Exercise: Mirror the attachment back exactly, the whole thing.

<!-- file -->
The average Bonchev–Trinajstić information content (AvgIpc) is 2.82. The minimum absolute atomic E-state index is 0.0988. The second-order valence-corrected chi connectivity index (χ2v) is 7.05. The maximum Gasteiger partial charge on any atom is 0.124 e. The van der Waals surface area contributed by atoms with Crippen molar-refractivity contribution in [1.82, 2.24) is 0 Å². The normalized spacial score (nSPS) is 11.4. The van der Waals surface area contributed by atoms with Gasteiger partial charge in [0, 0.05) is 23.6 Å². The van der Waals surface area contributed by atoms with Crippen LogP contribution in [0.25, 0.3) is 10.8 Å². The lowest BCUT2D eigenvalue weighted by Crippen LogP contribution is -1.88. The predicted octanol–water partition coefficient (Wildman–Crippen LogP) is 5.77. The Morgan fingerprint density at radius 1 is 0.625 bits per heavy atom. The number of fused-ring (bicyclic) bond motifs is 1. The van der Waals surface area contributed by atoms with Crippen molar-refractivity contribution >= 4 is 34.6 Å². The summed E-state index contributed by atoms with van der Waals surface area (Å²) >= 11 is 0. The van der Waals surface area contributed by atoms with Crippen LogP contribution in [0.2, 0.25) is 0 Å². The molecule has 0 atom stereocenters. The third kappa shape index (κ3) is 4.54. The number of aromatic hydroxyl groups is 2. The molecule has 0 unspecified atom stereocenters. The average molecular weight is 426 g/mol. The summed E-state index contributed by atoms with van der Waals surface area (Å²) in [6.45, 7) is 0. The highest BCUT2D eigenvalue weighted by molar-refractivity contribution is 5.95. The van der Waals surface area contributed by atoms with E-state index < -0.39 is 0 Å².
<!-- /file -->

The average Bonchev–Trinajstić information content (AvgIpc) is 2.82. The minimum absolute atomic E-state index is 0.0988. The second-order valence-corrected chi connectivity index (χ2v) is 7.05. The maximum Gasteiger partial charge on any atom is 0.124 e. The van der Waals surface area contributed by atoms with Crippen molar-refractivity contribution in [1.82, 2.24) is 0 Å². The normalized spacial score (nSPS) is 11.4. The van der Waals surface area contributed by atoms with Gasteiger partial charge in [0, 0.05) is 23.6 Å². The van der Waals surface area contributed by atoms with Crippen LogP contribution in [0.25, 0.3) is 10.8 Å². The lowest BCUT2D eigenvalue weighted by Crippen LogP contribution is -1.88. The predicted octanol–water partition coefficient (Wildman–Crippen LogP) is 5.77. The Morgan fingerprint density at radius 1 is 0.625 bits per heavy atom. The number of fused-ring (bicyclic) bond motifs is 1. The van der Waals surface area contributed by atoms with Crippen molar-refractivity contribution >= 4 is 34.6 Å². The summed E-state index contributed by atoms with van der Waals surface area (Å²) >= 11 is 0. The van der Waals surface area contributed by atoms with Crippen LogP contribution in [0.2, 0.25) is 0 Å². The molecule has 0 atom stereocenters. The third kappa shape index (κ3) is 4.54. The number of aromatic hydroxyl groups is 2. The molecule has 0 unspecified atom stereocenters. The average molecular weight is 426 g/mol. The summed E-state index contributed by atoms with van der Waals surface area (Å²) in [6.45, 7) is 0. The highest BCUT2D eigenvalue weighted by molar-refractivity contribution is 5.95. The van der Waals surface area contributed by atoms with E-state index < -0.39 is 0 Å².